After more than a decade of research, a team at the University of Minnesota, Minneapolis, has come up with a way to produce free-standing ultra-thin zeolite nanosheets suitable for fabricating sieves or membranes. Such sheets should enable lower-energy-consumption separations, hope the researchers. "Separations of aromatics is the application we have the most experience with and have demonstrated very promising performance," notes Michael Tsapatsis, a professor of chemical engineering and materials science who leads the efforts.
"We think this discovery holds great promise in commercial applications," says Kumar Varoon, a Ph.D. candidate involved in the research. "This material has good coverage and is very thin. It could significantly reduce production costs in refineries and save energy."
Structural deterioration, fragmentation, curling and aggregation have afflicted zeolite nanosheets previously made via exfoliation, the researchers explain. Their dissolution and purification process yields flat, flaky, exfoliated crystalline nanosheets of high purity and thickness uniformity (Figure 1) capable of producing a highly packed and oriented coating. Such nanosheets suit the fabrication of thin zeolite membranes, they add.
The process involves preparing MFI and MWW nanosheets, followed by exfoliation via melt blending with polystyrene. The resulting polystyrene nanocomposites are placed in toluene and sonicated to dissolve the polymer and create a dispersion of nanosheets. So, far, the team has created sheets typically with dimensions of around 0.5 µ × 0.5µ × 3 nm. A recent article in Science provides more information on the technique.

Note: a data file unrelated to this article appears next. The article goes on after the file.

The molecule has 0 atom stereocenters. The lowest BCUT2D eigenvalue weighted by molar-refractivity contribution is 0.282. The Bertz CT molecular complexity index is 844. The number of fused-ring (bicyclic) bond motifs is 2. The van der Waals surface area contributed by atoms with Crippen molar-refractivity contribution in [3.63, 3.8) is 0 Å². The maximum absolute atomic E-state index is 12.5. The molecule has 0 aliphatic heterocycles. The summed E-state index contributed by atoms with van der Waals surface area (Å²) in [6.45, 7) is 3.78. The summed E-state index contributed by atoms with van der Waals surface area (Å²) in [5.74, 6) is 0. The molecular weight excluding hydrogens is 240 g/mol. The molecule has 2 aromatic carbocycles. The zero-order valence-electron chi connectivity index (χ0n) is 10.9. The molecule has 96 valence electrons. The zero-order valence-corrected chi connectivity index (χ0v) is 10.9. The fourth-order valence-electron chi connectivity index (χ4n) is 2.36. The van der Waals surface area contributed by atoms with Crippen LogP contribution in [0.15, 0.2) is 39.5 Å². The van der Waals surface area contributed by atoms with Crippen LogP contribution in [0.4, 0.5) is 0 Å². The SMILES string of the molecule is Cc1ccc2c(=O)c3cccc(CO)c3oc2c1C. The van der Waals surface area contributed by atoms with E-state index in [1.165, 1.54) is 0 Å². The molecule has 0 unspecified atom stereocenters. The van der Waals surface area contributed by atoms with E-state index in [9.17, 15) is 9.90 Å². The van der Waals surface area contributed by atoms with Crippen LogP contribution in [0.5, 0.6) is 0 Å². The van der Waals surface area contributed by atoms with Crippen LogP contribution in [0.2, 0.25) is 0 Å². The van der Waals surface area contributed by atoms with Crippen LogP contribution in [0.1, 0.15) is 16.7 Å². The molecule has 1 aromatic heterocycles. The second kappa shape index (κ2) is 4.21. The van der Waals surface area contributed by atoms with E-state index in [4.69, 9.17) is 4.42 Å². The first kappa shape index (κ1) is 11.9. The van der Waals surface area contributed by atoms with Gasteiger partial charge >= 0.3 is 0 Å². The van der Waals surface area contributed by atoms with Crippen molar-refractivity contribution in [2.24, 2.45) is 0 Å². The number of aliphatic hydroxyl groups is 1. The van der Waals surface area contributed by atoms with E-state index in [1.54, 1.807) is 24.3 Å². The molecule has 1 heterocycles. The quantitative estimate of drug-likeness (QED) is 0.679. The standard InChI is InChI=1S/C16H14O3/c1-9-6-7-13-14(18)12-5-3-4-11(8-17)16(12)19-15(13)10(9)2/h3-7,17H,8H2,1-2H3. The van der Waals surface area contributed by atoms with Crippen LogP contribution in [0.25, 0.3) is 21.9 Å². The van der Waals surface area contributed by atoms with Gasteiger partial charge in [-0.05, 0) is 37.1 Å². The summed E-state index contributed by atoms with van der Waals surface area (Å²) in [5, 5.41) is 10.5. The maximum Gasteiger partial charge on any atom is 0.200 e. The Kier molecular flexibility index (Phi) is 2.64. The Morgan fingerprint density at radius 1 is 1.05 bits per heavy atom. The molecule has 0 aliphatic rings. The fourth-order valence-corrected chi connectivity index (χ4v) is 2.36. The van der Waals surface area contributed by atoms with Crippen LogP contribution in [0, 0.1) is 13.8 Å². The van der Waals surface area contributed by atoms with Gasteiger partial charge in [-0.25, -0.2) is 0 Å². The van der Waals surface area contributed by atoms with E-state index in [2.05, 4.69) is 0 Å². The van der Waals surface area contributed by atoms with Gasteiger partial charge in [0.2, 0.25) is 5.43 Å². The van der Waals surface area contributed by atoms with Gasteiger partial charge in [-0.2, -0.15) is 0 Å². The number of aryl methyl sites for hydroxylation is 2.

"We will attempt to extend this method to other zeolite nanosheets. In the past we have worked with aluminophosphate molecular sieves. We will revisit those with our new technology," says Tsapatsis. "With the two materials we already have (MFI and MWW nanosheets), we will attempt to find simpler and more economical methods to produce the nanosheets and we will work on improving the porous supports they are supported on. Lower cost, higher flux supports will be targeted… I expect to have improvements on both fronts in one-to-two years."
Pilot-scale trials may begin in 2012, he says.
The film formation method lends itself to large-scale membrane formation on low-cost commercially available porous supports, the researchers believe.
The team has a provisional patent on the technology and is looking for partners to cooperate on development and commercialization.